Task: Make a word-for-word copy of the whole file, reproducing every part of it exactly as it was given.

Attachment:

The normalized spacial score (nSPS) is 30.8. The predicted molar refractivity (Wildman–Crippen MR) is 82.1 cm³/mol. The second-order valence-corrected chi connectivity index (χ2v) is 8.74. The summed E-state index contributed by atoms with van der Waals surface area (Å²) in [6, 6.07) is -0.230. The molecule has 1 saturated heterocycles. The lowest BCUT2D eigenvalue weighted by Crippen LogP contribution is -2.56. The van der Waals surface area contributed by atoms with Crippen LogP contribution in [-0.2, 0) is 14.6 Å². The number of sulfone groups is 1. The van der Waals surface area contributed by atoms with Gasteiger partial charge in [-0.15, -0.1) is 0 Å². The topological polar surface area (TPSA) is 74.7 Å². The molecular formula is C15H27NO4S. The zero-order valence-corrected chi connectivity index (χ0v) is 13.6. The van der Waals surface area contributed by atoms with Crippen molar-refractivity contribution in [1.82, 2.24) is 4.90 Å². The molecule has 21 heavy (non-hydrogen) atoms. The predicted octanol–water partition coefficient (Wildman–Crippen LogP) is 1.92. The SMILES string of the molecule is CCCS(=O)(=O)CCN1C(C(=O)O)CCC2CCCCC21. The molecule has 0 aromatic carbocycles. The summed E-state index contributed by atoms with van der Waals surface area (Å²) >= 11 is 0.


The normalized spacial score (nSPS) is 30.8. The predicted molar refractivity (Wildman–Crippen MR) is 82.1 cm³/mol. The second-order valence-corrected chi connectivity index (χ2v) is 8.74. The summed E-state index contributed by atoms with van der Waals surface area (Å²) in [6, 6.07) is -0.230. The molecule has 1 saturated heterocycles. The lowest BCUT2D eigenvalue weighted by Crippen LogP contribution is -2.56. The van der Waals surface area contributed by atoms with Crippen LogP contribution in [-0.2, 0) is 14.6 Å². The number of sulfone groups is 1. The van der Waals surface area contributed by atoms with Gasteiger partial charge in [-0.15, -0.1) is 0 Å². The topological polar surface area (TPSA) is 74.7 Å². The molecular formula is C15H27NO4S. The zero-order valence-corrected chi connectivity index (χ0v) is 13.6. The van der Waals surface area contributed by atoms with Crippen molar-refractivity contribution in [1.82, 2.24) is 4.90 Å². The molecule has 21 heavy (non-hydrogen) atoms. The predicted octanol–water partition coefficient (Wildman–Crippen LogP) is 1.92. The SMILES string of the molecule is CCCS(=O)(=O)CCN1C(C(=O)O)CCC2CCCCC21. The molecule has 0 aromatic carbocycles. The summed E-state index contributed by atoms with van der Waals surface area (Å²) >= 11 is 0.